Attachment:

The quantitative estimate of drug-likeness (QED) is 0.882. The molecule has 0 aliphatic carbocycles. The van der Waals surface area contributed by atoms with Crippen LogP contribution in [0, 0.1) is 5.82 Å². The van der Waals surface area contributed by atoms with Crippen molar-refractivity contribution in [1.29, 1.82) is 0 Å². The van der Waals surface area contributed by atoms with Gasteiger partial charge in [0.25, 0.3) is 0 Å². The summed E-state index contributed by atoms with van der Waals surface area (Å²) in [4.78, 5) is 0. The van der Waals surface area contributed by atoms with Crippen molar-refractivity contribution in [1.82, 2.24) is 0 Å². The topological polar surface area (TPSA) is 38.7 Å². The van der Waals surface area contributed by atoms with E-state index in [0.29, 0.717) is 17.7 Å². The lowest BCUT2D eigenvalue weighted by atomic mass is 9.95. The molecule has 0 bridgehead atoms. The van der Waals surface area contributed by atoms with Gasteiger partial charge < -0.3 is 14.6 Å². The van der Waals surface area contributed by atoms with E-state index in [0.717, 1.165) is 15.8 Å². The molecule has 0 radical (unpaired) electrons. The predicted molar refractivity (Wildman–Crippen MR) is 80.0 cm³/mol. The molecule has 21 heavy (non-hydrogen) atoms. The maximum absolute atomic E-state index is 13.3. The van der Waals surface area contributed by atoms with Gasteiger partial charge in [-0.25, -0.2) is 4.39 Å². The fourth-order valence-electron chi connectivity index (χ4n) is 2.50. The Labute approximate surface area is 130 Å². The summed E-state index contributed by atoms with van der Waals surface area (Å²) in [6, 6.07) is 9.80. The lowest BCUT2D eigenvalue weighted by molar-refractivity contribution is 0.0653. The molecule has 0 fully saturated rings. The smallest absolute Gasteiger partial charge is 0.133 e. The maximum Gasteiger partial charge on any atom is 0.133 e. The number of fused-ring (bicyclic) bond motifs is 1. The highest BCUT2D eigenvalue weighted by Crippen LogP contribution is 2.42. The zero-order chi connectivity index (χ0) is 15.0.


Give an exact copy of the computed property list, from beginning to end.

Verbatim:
The quantitative estimate of drug-likeness (QED) is 0.882. The molecule has 0 aliphatic carbocycles. The van der Waals surface area contributed by atoms with Crippen LogP contribution in [0, 0.1) is 5.82 Å². The van der Waals surface area contributed by atoms with Crippen molar-refractivity contribution in [1.29, 1.82) is 0 Å². The van der Waals surface area contributed by atoms with Gasteiger partial charge in [0.25, 0.3) is 0 Å². The summed E-state index contributed by atoms with van der Waals surface area (Å²) in [4.78, 5) is 0. The van der Waals surface area contributed by atoms with Crippen molar-refractivity contribution in [1.82, 2.24) is 0 Å². The topological polar surface area (TPSA) is 38.7 Å². The van der Waals surface area contributed by atoms with E-state index in [0.29, 0.717) is 17.7 Å². The lowest BCUT2D eigenvalue weighted by atomic mass is 9.95. The molecule has 0 bridgehead atoms. The van der Waals surface area contributed by atoms with Gasteiger partial charge < -0.3 is 14.6 Å². The van der Waals surface area contributed by atoms with E-state index in [0.717, 1.165) is 15.8 Å². The molecule has 0 radical (unpaired) electrons. The predicted molar refractivity (Wildman–Crippen MR) is 80.0 cm³/mol. The molecule has 21 heavy (non-hydrogen) atoms. The maximum absolute atomic E-state index is 13.3. The van der Waals surface area contributed by atoms with Gasteiger partial charge in [-0.25, -0.2) is 4.39 Å². The fourth-order valence-electron chi connectivity index (χ4n) is 2.50. The Labute approximate surface area is 130 Å². The summed E-state index contributed by atoms with van der Waals surface area (Å²) in [6, 6.07) is 9.80. The lowest BCUT2D eigenvalue weighted by molar-refractivity contribution is 0.0653. The molecule has 0 fully saturated rings. The smallest absolute Gasteiger partial charge is 0.133 e. The maximum Gasteiger partial charge on any atom is 0.133 e. The number of fused-ring (bicyclic) bond motifs is 1. The highest BCUT2D eigenvalue weighted by Crippen LogP contribution is 2.42. The zero-order chi connectivity index (χ0) is 15.0.